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Climate change policy making UK energy prices uncompetitive

28 October 2011

New analysis published by Engineering Employers' Federation (EEF) shows that energy intensive manufacturers in the UK are paying significantly more than their German competitors for electricity. The analysis also shows that the government's approach to climate change policies is pushing UK energy prices above those in Germany and that the gap is set to widen further in 2013 when it introduces the unilateral Carbon Price Floor.

According to the analysis UK energy prices for energy-intensive manufacturers were approximately 10 per cent higher than Germany in 2010 and will be 15 per cent higher by 2013. Currently, the fact that Germany’s most energy intensive industries receive a 98.5 per cent rebate on the country’s renewable energy levy while their UK equivalents receive no relief is responsible for a large part of the difference in prices.

By 2013, the rising cost of renewable energy subsidies and the Carbon Price Floor will mean that climate change policies will account for almost a quarter of electricity prices for energy-intensive companies in the UK compared with 16 per cent in Germany.

In response, EEF has urged the government to deliver on its commitment to bring forward a concrete package of measures in the Autumn statement to ensure the international competitiveness of and, future investment by energy intensive companies in the UK. Commenting, EEF Chief Executive, Terry Scuoler (pictured), said:

“The Chancellor recently spoke about environmental laws and regulations piling costs on the energy bills of households and companies. Our analysis demonstrates how this is damaging our industrial competitiveness. By 2013 our energy-intensive manufacturers will be paying 15 per cent more than their competitors In Germany.

“As a first step, the government must bring forward a package of measures to compensate those industries most affected by its climate change policies. Failure to do so will send a strongly negative signal to manufacturers who are looking at whether to make their next major investment in the UK."

EEF backed its call by pointing to recent government figures showing that the competitiveness gap is likely o widen further. Climate policies could be adding up to 52 per cent to electricity prices paid by energy intensive industry by 2020 – a figure that could still underestimate the costs to industry.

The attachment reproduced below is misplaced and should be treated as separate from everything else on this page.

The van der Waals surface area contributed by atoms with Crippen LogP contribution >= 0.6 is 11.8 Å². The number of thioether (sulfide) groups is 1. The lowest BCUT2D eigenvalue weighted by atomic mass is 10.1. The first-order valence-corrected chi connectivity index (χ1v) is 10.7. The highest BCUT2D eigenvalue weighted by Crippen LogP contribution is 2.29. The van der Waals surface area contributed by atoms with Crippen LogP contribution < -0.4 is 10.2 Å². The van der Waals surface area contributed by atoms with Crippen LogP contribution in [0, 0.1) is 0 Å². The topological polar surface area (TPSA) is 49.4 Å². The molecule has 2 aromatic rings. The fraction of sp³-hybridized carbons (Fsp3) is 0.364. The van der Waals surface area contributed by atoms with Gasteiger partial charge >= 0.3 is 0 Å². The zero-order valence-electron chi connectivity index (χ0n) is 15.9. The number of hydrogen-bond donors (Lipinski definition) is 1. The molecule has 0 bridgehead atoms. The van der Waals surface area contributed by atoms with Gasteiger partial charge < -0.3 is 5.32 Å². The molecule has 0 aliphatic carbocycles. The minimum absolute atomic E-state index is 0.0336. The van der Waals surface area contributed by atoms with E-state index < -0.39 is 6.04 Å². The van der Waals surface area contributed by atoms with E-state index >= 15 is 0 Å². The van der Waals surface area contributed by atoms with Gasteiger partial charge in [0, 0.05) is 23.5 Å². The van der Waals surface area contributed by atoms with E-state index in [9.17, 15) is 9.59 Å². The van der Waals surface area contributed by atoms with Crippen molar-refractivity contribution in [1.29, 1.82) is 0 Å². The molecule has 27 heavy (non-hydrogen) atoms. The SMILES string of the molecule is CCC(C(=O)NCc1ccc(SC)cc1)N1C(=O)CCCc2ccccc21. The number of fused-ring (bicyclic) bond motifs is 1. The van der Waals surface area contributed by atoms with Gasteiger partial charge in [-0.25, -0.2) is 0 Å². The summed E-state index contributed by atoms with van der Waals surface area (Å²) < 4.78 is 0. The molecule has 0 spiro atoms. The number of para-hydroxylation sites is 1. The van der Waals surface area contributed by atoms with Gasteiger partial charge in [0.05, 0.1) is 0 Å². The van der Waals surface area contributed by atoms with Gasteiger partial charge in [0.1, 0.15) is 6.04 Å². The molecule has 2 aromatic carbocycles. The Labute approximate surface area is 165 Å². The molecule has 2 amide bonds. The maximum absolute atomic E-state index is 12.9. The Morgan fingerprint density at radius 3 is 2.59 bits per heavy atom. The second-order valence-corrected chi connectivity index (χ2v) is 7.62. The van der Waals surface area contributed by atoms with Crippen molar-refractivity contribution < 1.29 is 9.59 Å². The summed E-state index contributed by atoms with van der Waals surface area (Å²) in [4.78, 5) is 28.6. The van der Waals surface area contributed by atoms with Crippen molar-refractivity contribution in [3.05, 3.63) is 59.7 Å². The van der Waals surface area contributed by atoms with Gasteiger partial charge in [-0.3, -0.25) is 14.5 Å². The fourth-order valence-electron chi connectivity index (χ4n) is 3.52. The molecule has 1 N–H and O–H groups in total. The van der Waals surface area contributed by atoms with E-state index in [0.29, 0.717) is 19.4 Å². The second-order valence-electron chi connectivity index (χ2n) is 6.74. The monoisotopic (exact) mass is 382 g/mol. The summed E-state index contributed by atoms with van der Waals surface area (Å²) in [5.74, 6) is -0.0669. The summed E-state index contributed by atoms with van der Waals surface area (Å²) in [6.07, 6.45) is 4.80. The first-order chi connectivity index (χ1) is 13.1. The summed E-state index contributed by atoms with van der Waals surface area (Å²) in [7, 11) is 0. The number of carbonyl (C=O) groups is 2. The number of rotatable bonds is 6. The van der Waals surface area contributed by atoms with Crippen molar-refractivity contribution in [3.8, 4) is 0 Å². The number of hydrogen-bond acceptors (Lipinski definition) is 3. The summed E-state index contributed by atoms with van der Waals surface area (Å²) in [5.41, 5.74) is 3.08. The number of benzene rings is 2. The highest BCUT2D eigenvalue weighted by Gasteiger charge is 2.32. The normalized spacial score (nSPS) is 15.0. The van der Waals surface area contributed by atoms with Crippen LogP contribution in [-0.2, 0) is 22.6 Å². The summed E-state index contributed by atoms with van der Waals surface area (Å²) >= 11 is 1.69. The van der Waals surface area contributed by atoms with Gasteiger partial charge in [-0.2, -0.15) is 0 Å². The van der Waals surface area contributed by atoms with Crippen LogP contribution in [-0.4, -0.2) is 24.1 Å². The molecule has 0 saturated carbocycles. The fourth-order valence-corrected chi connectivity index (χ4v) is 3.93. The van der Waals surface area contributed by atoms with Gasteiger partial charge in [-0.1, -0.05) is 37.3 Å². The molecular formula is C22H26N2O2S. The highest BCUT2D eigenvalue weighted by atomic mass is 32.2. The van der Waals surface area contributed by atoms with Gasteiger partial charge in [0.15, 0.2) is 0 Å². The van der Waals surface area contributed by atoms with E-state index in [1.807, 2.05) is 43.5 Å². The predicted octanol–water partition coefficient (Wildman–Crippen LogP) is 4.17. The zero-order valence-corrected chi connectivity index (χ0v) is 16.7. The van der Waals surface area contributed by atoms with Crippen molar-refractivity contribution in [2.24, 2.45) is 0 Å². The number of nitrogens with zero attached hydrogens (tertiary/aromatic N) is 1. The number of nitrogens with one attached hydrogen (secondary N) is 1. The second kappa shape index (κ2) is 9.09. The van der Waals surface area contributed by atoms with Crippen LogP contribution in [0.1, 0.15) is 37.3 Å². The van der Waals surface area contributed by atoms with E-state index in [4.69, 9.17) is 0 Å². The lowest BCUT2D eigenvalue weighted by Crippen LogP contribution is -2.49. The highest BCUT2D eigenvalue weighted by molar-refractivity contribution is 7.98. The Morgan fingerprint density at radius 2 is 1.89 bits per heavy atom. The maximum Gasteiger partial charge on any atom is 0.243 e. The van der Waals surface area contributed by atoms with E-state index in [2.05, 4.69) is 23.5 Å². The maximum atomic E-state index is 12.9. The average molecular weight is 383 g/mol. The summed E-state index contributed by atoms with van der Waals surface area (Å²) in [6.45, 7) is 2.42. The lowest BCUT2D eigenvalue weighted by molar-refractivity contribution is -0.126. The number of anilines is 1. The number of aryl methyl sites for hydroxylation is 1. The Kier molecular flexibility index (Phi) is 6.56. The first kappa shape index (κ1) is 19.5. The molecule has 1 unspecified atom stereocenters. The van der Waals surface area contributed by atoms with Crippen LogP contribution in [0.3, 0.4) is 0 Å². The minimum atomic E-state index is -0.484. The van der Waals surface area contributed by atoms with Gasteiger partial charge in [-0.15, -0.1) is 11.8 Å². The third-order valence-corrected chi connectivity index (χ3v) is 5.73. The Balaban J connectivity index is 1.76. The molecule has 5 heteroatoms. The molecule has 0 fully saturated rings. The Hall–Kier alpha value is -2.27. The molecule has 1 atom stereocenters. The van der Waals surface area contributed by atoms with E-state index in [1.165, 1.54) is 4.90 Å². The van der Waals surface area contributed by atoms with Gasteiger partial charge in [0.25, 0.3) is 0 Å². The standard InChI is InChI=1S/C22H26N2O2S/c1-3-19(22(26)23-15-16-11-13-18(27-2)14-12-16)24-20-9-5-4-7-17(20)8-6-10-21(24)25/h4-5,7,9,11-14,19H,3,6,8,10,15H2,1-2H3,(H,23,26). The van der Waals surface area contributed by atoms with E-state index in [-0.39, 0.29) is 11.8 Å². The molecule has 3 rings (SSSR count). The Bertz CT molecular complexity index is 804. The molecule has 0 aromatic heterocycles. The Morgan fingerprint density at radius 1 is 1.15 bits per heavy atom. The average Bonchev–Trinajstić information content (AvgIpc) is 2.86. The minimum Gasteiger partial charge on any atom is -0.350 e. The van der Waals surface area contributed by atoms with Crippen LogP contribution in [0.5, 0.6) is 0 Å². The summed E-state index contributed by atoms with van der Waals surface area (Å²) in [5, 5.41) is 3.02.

For example, EEF’s analysis shows that one measure alone- the Carbon Price Floor (CPF) - will cost manufacturing £250m a year when it is introduced in 2013, rising to £1.2bn by 2020. This is equivalent to one third of the sector’s entire spend on training at today’s prices. Government has committed to introduce a package of measures by the autumn.

This is intended to ensure the competitiveness of key energy intensive sectors which its own impact assessment has acknowledged are at risk from the increase in energy prices.

In response EEF has made its own recommendations in four key areas:

1.
Carbon Price Floor - EEF is seeking direct compensation of the pass through costs within energy prices as a result of the CFP from 2013 for the most electro-intensive sectors.

2.
EU Emissions Trading Scheme - The EU ETS Directive allows for Member States to provide compensation to certain sectors from increased energy costs resulting from electricity generators passing on their direct EU ETS costs. EEF is calling on the UK government to exercise this provision for the benefit of these crucial sectors.

3.
Exemption from the proposed Feed in Tariffs Consumer Levy - Looking to the future, government must ensure that new additional unilateral costs, such as the consumer levy to pay for the proposed Feed in Tariffs, do not put manufacturing companies at a disadvantage against their EU and global competitors.

4.
Additional Climate Change Levy Relief - Government has the ability to increase the rate of relief from the Climate Change Levy to sectors within a Climate Change Agreement to at least 90 per cent, without the need for State Aids approval. The government proposed rate of 80 per cent from 2013 falls significantly short of addressing cost increases resulting from the CFP. Even 90 per cent relief doesn’t adequately address this shortfall, but is a measure that government can implement quickly and easily.

EEF also published additional evidence from a survey of manufacturers, which showed whilst they are making great strides over their own investments, there is a growing concern over the impact of government climate change policy on UK competitiveness.

80 per cent of companies have invested in energy efficiency
84 per cent have taken action to reduce emissions, up from 54 per cent in 2009
50 per cent are, or plan to be part of, low carbon supply chains
75 per cent say the cost of environmental policies has risen and will damage competitiveness Only 1 in 8 think current policy will boost investment
50 per cent see better incentives to invest in energy efficiency and low carbon technologies abroad 
 


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